Situated on the Bay of Plenty, Tauranga is New Zealand’s largest export port and is home to about 118,000 people. While it has several interesting sites, including the Elms historic house museum (formerly the Te Papa Mission Station) and Te Puna Quarry Park outdoor art gallery, most cruise passengers bypass the city and head straight to Rotorua. But for those who’ve already seen that geothermal wonderland, you’ll find plenty to do in the resort town of Mount Maunganui, a short walk from the Tauranga cruise terminal. Maunganui (meaning ‘big hill’) is the name of an extinct volcano and the town itself, and is known as one of the most sacred spots in the Bay of Plenty.
Tauranga’s eateries are located along the Strand and the Tauranga Bridge Marina; good restaurants include the Bridge Waterside Bistro & Bar and Gold Mela. Mount Maunganui’s cafe scene is lively: two of the best venues here
are Zone Cafe & Wine Bar, and Volantis. Colourful vans parked along Main Beach sell snacks throughout the summer months.
Walk around Mount Maunganui on the three-kilometre base track, or hike to its 232-metre summit. There are excellent rockpools that are perfect for swimming at the foot of the mountain, and two long, sandy beaches. To ease tired muscles, have a soak in the commercial Mount Maunganui Hot Salt Water Pools: temperatures range from 32 to about 40°C. You can also indulge in a massage here.
Often called ‘Windy Wellington’, the nation’s capital clings to steep, forested hills surrounding a brilliant harbour. Nowadays, the city of 195,500 people is known for its cosmopolitan style and cultural pursuits. It’s said to have more than 400 restaurants, cafes and bars, giving it more eateries per capita than New York City. Cruise ships dock just 20 minutes away from the revitalised Wellington Waterfront, an interesting precinct that is made up of restored 19th-century wharves, heritage boat sheds, Art Deco buildings, modern sculptures, funky bridges and the acclaimed Museum of New Zealand – Te Papa Tongarewa. The steep hills provide excellent exercise for those checking out the streetscapes of colourful timber houses or hiking to the top of Mount Victoria, where scenes from The Lord of the Rings trilogy were filmed.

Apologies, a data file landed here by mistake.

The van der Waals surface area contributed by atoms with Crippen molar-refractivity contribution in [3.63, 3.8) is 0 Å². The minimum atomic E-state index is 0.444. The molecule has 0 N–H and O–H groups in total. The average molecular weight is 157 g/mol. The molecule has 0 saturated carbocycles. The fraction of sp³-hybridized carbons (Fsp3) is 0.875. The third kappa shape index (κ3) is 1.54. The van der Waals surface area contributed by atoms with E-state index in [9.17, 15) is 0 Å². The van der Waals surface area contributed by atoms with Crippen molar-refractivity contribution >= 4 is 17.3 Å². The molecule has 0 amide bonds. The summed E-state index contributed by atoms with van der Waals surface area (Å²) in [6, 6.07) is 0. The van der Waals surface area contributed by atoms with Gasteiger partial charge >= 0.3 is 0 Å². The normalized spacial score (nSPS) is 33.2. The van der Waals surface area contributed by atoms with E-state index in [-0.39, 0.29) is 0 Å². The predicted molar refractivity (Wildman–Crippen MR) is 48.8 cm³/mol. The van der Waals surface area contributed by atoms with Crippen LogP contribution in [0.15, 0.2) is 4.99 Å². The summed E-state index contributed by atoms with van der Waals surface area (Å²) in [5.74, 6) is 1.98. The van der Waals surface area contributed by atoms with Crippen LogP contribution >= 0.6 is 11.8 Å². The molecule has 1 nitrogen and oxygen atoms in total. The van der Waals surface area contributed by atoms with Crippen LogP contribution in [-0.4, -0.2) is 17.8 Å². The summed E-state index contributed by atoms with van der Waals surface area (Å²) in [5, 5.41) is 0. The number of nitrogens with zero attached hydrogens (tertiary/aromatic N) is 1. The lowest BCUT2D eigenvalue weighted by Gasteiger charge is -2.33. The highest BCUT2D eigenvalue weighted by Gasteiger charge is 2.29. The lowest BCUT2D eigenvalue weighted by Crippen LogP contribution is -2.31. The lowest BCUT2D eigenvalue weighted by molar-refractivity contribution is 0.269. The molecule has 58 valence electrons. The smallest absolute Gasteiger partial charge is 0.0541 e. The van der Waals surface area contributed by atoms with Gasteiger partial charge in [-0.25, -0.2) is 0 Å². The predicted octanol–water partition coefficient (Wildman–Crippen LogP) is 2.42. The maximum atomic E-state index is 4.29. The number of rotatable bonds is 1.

The city’s restaurants are located in four areas – bustling Cuba Street, the Courtenay Quarter, Lambton Quay and the Wellington Waterfront. For award-winning cuisine, try Matterhorn in Cuba Street and the Boulcott Street Bistro at Lambton Quay. For a step back in time, have a meal at the restored 19th-century Shed 5 Bar & Restaurant. St John’s Heineken Hotel has taken over a 1920s building in Wellington’s CBD that once housed the ambulance headquarters.
You could spend all day in Te Papa Tongarewa but if time is limited, make sure you visit the Maori displays, then check out The Map – an interactive floor map of New Zealand. Ride the red Wellington Cable Car from Lambton Quay to the Botanic Gardens and wander back to the city on foot, passing the 1970s Parliament building nicknamed the Beehive. Take the train or drive to the Wairarapa wine region, an hour north, to taste the region’s signature pinot noir.
Wild about Wellington is run by Jennifer Looman, who is passionate about her city. Her small-group excursions include Sights and Bites, Wild about Chocolate and Boutique Beer Tastings & Tours. There are also tours designed for cruise passengers. www.wildaboutwellington.co.nz More: www.wellingtonnz.com
Who goes there? Azamara Club Cruises, Royal Caribbean, Carnival, Holland America, P&O, Princess Cruises, Celebrity Cruises, Crystal Cruises, Seabourn, Norwegian Cruise Line.